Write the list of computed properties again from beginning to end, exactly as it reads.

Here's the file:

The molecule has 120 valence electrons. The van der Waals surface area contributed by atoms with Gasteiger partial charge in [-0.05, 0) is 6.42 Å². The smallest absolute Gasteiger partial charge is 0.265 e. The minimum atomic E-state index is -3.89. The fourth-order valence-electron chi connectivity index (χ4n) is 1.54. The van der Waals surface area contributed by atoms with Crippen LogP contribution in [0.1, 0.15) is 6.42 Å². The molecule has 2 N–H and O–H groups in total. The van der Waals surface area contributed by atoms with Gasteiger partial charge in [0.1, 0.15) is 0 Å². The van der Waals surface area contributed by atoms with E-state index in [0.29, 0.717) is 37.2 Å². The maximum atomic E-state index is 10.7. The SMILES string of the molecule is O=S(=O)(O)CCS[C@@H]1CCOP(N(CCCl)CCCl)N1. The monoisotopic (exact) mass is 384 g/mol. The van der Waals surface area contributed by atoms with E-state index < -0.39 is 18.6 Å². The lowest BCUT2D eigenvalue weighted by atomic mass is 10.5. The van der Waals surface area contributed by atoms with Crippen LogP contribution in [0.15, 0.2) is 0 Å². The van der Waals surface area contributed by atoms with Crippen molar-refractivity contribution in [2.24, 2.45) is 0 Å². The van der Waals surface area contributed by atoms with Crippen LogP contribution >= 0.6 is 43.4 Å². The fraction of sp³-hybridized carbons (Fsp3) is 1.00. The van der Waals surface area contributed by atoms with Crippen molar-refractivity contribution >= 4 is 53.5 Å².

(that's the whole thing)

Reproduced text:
The molecule has 120 valence electrons. The van der Waals surface area contributed by atoms with Gasteiger partial charge in [-0.05, 0) is 6.42 Å². The smallest absolute Gasteiger partial charge is 0.265 e. The minimum atomic E-state index is -3.89. The fourth-order valence-electron chi connectivity index (χ4n) is 1.54. The van der Waals surface area contributed by atoms with Crippen LogP contribution in [0.1, 0.15) is 6.42 Å². The molecule has 2 N–H and O–H groups in total. The van der Waals surface area contributed by atoms with Gasteiger partial charge in [0.1, 0.15) is 0 Å². The van der Waals surface area contributed by atoms with E-state index in [0.29, 0.717) is 37.2 Å². The maximum atomic E-state index is 10.7. The SMILES string of the molecule is O=S(=O)(O)CCS[C@@H]1CCOP(N(CCCl)CCCl)N1. The monoisotopic (exact) mass is 384 g/mol. The van der Waals surface area contributed by atoms with E-state index < -0.39 is 18.6 Å². The lowest BCUT2D eigenvalue weighted by atomic mass is 10.5. The van der Waals surface area contributed by atoms with Crippen LogP contribution in [0.15, 0.2) is 0 Å². The van der Waals surface area contributed by atoms with Crippen molar-refractivity contribution in [2.24, 2.45) is 0 Å². The van der Waals surface area contributed by atoms with Crippen LogP contribution >= 0.6 is 43.4 Å². The fraction of sp³-hybridized carbons (Fsp3) is 1.00. The van der Waals surface area contributed by atoms with Crippen molar-refractivity contribution >= 4 is 53.5 Å².